CHICAGO People with impaired glucose tolerancethe precursor to Type 2 diabetesoften show impaired cognitive function that may be alleviated through a diet designed specifically for their condition, according to a panel discussion at the 2013 Institute of Food Technologists (IFT) Annual Meeting & Expo.
Impaired glucose tolerance is a pre-diabetic state of hyperglycemia that is associated with insulin resistance and a higher risk of cardiovascular disease. It can precede Type 2 diabetes by several years, and some lifestyle changes, such as getting to a normal weight and increasing exercise, can help pre-diabetic people avoid that progression completely.
Louise Dye, Ph.D., professor of nutrition and behavior in the Human Appetite Research Unit at the Institute of Psychological Sciences, University of Leeds, presented research in which she examined 31 previous studies regarding cognitive performance under various dietary conditions. She found that the impaired glucose tolerance group showed difficulties in 12 of 27 cognitive test outcomes, including word recognition, visual verbal learning test, visual spatial learning test, psychomotor test and Corsi block-tapping. The impaired glucose tolerance group was made up of all middle-aged women who appeared to be in general good health.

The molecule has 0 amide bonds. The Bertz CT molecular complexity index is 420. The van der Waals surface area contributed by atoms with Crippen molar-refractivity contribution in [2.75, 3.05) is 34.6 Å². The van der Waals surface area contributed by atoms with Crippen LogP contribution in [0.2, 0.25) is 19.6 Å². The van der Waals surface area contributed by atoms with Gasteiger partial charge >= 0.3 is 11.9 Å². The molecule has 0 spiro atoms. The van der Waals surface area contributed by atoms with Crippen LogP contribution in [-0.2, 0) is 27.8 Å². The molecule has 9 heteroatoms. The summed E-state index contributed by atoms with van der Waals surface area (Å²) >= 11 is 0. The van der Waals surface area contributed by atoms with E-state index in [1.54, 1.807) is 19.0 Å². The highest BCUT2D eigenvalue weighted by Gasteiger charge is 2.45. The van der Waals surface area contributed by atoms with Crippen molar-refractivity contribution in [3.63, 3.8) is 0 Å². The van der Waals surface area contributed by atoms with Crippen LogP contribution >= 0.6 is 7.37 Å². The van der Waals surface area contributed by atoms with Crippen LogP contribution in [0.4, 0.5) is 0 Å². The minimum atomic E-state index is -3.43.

"There was significant impairment in those women who were impaired glucose tolerant," Dye said. "To me, that feels like a ticking time bomb. We need to use food the diet and food industry to help us shift these people back from impaired glucose tolerance. By the time they get to Type 2 diabetes, the impairments are much more evident."
She pointed to a 2009 Japanese study of 129 people in their 80s, 55 of whom had impaired glucose tolerance or Type 2 diabetes. All the subjects in the study consumed more than 30 grams of dietary fiber per day and exercised two to four times per week over a two-year period. Within that timeframe, the 36 people with impa
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Institute of Food Technologists